Although the Predictive Maintenance technologies themselves can get quite complicated, the basic concept of PdM is simple enough: Most industrial equipment does not suddenly break down and stop working. The truth is equipment breaks down gradually – over a period of weeks or months. Furthermore, it gives off numerous warning signals along the way. These early warning signs – for instance, slight changes in temperature, vibration or sound – can be detected by PdM technologies. As a result, PdM gives you time to plan, schedule and make repairs – before the equipment fails.
The following graph illustrates this concept:
It’s important to note that maintenance costs are an outcome of focusing on increasing asset reliability. Your initiative to measure, manage, and improve the health of your assets will the base of improving asset reliability.
With regard to the often utilized P-F Curve (above), most “maintenance initiatives” focus on Point F and try to “manage the event’. When your focus is on asset health, your focus is on Point P – “early identification and elimination of the defect”. So, as soon as an inspection (though either a PM or condition monitoring) can identify that a defect is present (Point P – “Early Signal”), that asset is RED (unhealthy)!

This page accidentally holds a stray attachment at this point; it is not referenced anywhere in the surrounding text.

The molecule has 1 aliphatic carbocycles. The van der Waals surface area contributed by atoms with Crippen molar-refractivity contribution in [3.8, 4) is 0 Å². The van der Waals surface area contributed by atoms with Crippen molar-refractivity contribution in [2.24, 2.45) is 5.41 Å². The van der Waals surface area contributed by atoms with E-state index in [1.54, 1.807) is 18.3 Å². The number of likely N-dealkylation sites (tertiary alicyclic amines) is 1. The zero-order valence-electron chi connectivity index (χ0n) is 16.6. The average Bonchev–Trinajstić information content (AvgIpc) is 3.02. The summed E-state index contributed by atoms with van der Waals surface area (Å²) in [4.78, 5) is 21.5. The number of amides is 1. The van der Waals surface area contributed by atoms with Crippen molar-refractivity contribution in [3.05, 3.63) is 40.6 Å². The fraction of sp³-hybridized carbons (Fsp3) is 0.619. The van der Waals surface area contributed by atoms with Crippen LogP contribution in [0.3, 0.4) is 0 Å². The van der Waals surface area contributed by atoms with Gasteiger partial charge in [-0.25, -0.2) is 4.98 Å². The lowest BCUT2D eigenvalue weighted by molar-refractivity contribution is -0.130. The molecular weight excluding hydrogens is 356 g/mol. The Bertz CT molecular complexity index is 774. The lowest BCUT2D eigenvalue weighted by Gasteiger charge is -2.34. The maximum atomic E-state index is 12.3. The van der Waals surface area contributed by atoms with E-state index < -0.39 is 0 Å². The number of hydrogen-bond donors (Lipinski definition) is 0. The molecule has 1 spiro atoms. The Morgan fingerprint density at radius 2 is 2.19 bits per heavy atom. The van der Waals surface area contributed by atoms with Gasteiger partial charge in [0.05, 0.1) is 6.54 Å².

This early identification of the defect can enable the proactive workflow model (above). This is in marked contrast to merely utilizing the technologies to optimize a run to failure maintenance strategy. If you have an optimized PM/condition monitoring process that is failure mode driven, that process (including inspections and follow-up work) drives 75-85% of your workflow. If you plan and schedule your work, execute the work with precision, and have a continuous improvement process – you will be a pace setter.